Golden Salamander

Victor Canning wrote the novel upon which this is based (also the author of The Assassin, featured in this set), and is the sophomore directorial effort of Ronald Neame (The Poseidon Adventure; The Prime of Miss Jean Brodie), still fresh off his career as a cinematographer, which ended with a string of David Lean features (In Which We Serve; This Happy Breed; Blithe Spirit). Headlined by a dubious Trevor Howard as David Redfern, a British archaeologist sent to Tunis to collect Etruscan treasures currently molding in the basement of the wealthy Sefaris (Walter Rilla), he’s waylaid by a rainstorm in which he encounters a pair of African gun-runners (Herbert Lom, Jacques Sernas). Eventually, we learn they work for Sefaris, but the do-gooder Redfern has already committed emotional investment to Anna (Anouk Aimee) the French waitress in the local café, a woman dating one of the runners, whom Redfern offers to assist because it would benefit Anna’s emotional state (as played by Howard, he somehow comes across as moderately more interested in Sernas than Aimee).

Here, the villainous supporting characters dominate the film thanks to Rilla’s cool, calculated front man and an unusually swarthy Lom. This was Aimee’s fourth feature, here credited simply as Anouk. Critic Bosley Crowther devoted a great deal of his review admiring her youthful beauty…and little else. The titular salamander is a rather red-herring McGuffin, a statue with the inscription ‘Not by ignoring evil does one overcome it, but by going to meet it,’ meant as a bit of motivational heft for Howard, whose archeologist comes off as if Denholm Elliott had assumed the Indiana Jones position. Oswald Morris (Lolita; The Guns of Navarone) serves as DoP in a noir that leans into the exotic end of British noir.

The Assassin

Otherwise known by the much better title of The Venetian Bird, Ralph Thomas directs this adaptation of the Victor Canning novel (besides writing Golden Salamander he penned The Rainbird Pattern, which was the basis of Hitchcock’s final film, Family Plot, 1976). Thomas would eventually become quite famous thanks to his comedic series of Doctor films, starring Dirk Bogarde and beginning with the 1954 film Doctor in the House, a box office smash in the UK, which would yield six films altogether. Here, Thomas casts likeable Irish actor Richard Todd as a man searching Venice for an old war hero that would rather not be found. As such, the film feels much more European than others in the collection, utilizing the mysterious city quite effectively. Eva Bartok may be the romantic lead, but she’s outdone by the sassy support of Margot Grahame (they also co-starred in swashbuckling Burt Lancaster pic The Crimson Pirate that same year). Dripping with the kind of atmosphere defining the genre, The Assassin is most certainly film noir and is a great title to catch up with. It features a beautifully staged finale among the rooftops of Venice, enhanced by a score from Nino Rota and some beautifully menacing shots from Ernest Steward (who would work with Ralph Thomas on the Doctor series as well as with his brother Gerald Thomas and the popular Carry On series, which began in the late 60s with Carry On…Up the Khyber in 1968).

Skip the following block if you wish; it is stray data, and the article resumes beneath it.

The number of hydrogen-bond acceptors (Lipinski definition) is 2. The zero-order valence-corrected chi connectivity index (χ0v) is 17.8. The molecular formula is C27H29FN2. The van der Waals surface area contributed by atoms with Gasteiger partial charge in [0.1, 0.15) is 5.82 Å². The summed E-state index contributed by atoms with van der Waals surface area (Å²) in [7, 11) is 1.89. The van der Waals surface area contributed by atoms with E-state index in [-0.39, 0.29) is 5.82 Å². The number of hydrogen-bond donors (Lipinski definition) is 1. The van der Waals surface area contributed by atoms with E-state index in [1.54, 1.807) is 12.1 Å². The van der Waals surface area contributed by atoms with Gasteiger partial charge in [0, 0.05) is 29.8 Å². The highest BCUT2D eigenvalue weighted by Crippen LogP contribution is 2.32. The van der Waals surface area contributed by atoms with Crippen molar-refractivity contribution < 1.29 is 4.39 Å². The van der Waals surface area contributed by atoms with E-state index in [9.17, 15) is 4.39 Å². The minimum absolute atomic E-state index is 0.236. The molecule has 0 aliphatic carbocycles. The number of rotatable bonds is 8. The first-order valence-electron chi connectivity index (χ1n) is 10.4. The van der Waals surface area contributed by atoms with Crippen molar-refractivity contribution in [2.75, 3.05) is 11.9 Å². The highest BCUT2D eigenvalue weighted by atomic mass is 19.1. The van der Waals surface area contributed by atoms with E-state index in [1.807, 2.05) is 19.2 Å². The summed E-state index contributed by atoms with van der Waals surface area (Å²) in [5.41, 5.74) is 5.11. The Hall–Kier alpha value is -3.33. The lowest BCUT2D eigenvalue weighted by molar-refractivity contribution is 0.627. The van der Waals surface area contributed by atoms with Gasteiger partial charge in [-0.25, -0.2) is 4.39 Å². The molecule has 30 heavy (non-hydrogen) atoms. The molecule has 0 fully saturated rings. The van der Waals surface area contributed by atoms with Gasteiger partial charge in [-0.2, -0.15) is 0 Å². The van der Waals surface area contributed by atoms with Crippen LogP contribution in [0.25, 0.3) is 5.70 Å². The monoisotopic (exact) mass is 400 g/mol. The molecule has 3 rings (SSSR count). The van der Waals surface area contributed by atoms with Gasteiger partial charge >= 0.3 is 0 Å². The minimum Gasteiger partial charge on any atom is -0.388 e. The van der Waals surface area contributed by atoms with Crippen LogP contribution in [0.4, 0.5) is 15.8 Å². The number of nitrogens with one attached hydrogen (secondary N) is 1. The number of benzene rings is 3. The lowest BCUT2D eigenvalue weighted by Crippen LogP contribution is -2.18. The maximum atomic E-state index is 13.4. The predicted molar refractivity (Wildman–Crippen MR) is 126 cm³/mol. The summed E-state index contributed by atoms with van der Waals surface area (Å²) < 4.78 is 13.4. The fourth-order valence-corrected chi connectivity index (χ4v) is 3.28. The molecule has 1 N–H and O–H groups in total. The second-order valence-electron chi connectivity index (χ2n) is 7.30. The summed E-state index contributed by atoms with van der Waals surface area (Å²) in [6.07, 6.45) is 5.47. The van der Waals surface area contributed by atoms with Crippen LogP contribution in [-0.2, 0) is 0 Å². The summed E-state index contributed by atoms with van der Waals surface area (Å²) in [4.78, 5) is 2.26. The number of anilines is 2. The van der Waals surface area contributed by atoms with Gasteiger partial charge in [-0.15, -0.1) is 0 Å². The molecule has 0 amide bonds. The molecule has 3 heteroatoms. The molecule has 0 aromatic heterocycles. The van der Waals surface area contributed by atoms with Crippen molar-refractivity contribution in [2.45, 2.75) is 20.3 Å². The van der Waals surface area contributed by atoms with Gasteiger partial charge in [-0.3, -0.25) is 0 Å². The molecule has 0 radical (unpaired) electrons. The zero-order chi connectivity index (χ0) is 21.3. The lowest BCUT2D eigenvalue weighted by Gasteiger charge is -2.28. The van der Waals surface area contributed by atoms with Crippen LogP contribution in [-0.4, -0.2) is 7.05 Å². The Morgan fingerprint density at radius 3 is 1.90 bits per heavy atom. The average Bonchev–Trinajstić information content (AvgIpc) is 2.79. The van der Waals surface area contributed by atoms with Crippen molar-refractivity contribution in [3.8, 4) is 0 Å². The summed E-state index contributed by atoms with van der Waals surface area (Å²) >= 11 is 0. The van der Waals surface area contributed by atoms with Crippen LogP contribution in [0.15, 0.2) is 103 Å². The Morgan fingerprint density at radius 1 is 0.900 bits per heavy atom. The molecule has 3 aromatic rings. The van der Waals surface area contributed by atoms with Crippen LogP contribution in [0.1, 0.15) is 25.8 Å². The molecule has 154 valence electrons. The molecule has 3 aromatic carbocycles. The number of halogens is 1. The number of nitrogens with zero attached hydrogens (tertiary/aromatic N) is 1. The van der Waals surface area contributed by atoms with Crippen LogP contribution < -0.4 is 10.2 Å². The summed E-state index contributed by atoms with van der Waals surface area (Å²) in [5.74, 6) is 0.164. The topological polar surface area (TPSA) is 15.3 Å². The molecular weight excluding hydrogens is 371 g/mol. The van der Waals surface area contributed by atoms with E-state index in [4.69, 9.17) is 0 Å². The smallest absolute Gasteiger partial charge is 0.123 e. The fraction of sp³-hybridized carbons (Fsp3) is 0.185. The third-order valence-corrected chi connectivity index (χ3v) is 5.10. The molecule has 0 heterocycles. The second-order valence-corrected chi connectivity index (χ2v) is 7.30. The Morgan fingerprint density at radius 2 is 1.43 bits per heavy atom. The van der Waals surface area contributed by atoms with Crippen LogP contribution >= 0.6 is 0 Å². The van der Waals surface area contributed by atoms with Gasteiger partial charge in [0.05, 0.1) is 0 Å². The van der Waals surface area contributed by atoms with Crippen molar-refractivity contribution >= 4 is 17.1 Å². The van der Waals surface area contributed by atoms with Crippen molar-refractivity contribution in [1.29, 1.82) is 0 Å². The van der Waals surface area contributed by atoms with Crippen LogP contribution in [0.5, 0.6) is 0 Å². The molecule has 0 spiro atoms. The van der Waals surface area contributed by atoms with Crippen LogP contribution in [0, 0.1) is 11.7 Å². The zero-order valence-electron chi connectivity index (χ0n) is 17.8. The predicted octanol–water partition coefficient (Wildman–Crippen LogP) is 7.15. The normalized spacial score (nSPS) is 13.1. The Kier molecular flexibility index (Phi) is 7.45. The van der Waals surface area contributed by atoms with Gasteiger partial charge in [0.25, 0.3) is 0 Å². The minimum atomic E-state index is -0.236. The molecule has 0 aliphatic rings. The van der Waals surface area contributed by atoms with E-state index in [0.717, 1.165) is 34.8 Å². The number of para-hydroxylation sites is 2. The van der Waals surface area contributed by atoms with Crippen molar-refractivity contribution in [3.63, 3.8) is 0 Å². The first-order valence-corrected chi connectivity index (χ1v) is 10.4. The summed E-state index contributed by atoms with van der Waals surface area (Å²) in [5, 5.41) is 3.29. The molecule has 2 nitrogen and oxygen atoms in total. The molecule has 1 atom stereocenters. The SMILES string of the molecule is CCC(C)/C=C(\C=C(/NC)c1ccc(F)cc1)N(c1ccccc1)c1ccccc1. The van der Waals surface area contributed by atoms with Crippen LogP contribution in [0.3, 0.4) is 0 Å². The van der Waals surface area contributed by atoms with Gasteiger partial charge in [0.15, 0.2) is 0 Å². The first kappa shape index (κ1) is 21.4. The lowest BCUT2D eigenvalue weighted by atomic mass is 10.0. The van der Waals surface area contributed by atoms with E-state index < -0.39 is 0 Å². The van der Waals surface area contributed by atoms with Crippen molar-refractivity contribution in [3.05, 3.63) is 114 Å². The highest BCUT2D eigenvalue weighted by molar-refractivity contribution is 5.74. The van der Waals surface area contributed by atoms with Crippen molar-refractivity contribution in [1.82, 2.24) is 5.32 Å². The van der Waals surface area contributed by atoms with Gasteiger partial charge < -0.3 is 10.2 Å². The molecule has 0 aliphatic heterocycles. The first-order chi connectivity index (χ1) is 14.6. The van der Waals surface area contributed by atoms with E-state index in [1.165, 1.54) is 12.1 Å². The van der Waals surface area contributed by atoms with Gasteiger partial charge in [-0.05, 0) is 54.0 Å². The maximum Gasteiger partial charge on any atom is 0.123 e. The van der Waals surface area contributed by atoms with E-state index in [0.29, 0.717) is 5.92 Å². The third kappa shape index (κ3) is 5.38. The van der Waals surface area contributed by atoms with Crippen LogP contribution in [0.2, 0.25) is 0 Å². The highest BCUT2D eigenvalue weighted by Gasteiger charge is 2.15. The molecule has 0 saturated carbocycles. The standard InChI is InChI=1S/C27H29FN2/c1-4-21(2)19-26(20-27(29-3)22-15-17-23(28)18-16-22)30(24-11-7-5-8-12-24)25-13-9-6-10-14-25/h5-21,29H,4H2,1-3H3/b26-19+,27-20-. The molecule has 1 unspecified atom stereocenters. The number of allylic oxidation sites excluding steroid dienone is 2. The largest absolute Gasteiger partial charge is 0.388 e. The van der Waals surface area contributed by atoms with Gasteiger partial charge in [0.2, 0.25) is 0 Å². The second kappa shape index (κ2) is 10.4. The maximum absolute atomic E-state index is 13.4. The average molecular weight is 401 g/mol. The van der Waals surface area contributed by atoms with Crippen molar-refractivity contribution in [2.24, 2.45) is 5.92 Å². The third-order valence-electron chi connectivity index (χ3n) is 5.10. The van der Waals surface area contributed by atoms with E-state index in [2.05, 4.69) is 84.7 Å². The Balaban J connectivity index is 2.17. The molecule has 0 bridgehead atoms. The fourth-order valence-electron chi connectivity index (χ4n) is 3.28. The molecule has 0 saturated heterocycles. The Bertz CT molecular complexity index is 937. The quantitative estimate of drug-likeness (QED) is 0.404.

Disc Set Review:

With the exception of the deteriorated print of Snowbound, these mostly cleaned up restored versions look fair, though portions of Golden Salamander do seem extra murky and grainy, specifically in its rain drenched opening sequences. Each feature is presented in 1.33:1, and beyond its presentation as a box set, is otherwise bare bones, the selection assumedly based on their obscurity despite notable stars or directors and not much else.

Final Thoughts:

Remnants of the once powerful British film studio, Rank Organisation, this set feels like a plunder of forgotten archives. Certainly, titles may appeal to a wide variety of audiences based on interest in names like Anouk Aimee, John Mills, or James Mason (not to mention directors like Neame and Baker), but the prize jewel of the set is Ralph Thomas’ The Assassin.

They Met in the Dark
Film Review: ★½/☆☆☆☆☆
Disc Review: ★★★/☆☆☆☆☆

The October Man
Film Review: ★★★/☆☆☆☆☆
Disc Review: ★★★/☆☆☆☆☆

Snowbound
Film Review: ★★/☆☆☆☆☆
Disc Review: ★★★/☆☆☆☆☆

The Golden Salamander
Film Review: ★★★/☆☆☆☆☆
Disc Review: ★★★/☆☆☆☆☆

The Assassin
Film Review: ★★★½/☆☆☆☆☆
Disc Review: ★★★/☆☆☆☆☆

Los Angeles based Nicholas Bell is IONCINEMA.com's Chief Film Critic and covers film festivals such as Sundance, Berlin, Cannes and TIFF. He is part of the critic groups on Rotten Tomatoes, The Los Angeles Film Critics Association (LAFCA), FIPRESCI, the Online Film Critics Society (OFCS) and GALECA. His top 3 for 2023: The Beast (Bonello) Poor Things (Lanthimos), Master Gardener (Schrader). He was a jury member at the 2019 Cleveland International Film Festival.